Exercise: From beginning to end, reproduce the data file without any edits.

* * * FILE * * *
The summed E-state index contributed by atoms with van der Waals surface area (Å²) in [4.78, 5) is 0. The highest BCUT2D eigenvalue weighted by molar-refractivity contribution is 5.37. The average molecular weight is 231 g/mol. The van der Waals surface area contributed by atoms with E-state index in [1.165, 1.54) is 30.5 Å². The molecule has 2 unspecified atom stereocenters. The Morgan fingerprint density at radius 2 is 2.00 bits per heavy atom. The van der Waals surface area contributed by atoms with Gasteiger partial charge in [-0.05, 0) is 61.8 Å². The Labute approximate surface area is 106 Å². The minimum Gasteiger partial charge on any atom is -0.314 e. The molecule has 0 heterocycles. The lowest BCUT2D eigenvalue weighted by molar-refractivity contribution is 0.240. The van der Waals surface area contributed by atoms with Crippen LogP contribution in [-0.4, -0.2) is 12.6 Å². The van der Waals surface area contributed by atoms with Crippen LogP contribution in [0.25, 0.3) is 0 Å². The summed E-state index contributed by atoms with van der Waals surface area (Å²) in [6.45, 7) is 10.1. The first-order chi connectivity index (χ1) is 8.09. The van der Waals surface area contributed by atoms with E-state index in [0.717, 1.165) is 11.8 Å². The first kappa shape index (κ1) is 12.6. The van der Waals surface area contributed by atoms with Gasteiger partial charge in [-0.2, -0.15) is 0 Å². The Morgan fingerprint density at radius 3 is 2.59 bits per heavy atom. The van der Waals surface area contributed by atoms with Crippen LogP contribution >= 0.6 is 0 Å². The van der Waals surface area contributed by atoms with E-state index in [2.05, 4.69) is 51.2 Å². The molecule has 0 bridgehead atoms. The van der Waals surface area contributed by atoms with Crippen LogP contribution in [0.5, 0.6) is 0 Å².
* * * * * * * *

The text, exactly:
The summed E-state index contributed by atoms with van der Waals surface area (Å²) in [4.78, 5) is 0. The highest BCUT2D eigenvalue weighted by molar-refractivity contribution is 5.37. The average molecular weight is 231 g/mol. The van der Waals surface area contributed by atoms with E-state index in [1.165, 1.54) is 30.5 Å². The molecule has 2 unspecified atom stereocenters. The Morgan fingerprint density at radius 2 is 2.00 bits per heavy atom. The van der Waals surface area contributed by atoms with Gasteiger partial charge in [-0.05, 0) is 61.8 Å². The Labute approximate surface area is 106 Å². The minimum Gasteiger partial charge on any atom is -0.314 e. The molecule has 0 heterocycles. The lowest BCUT2D eigenvalue weighted by molar-refractivity contribution is 0.240. The van der Waals surface area contributed by atoms with Crippen LogP contribution in [-0.4, -0.2) is 12.6 Å². The van der Waals surface area contributed by atoms with Crippen LogP contribution in [0.25, 0.3) is 0 Å². The summed E-state index contributed by atoms with van der Waals surface area (Å²) in [6.45, 7) is 10.1. The first-order chi connectivity index (χ1) is 8.09. The van der Waals surface area contributed by atoms with E-state index in [0.717, 1.165) is 11.8 Å². The first kappa shape index (κ1) is 12.6. The van der Waals surface area contributed by atoms with Gasteiger partial charge in [-0.2, -0.15) is 0 Å². The Morgan fingerprint density at radius 3 is 2.59 bits per heavy atom. The van der Waals surface area contributed by atoms with Crippen LogP contribution >= 0.6 is 0 Å². The van der Waals surface area contributed by atoms with E-state index in [2.05, 4.69) is 51.2 Å². The molecule has 0 bridgehead atoms. The van der Waals surface area contributed by atoms with Crippen LogP contribution in [0.5, 0.6) is 0 Å².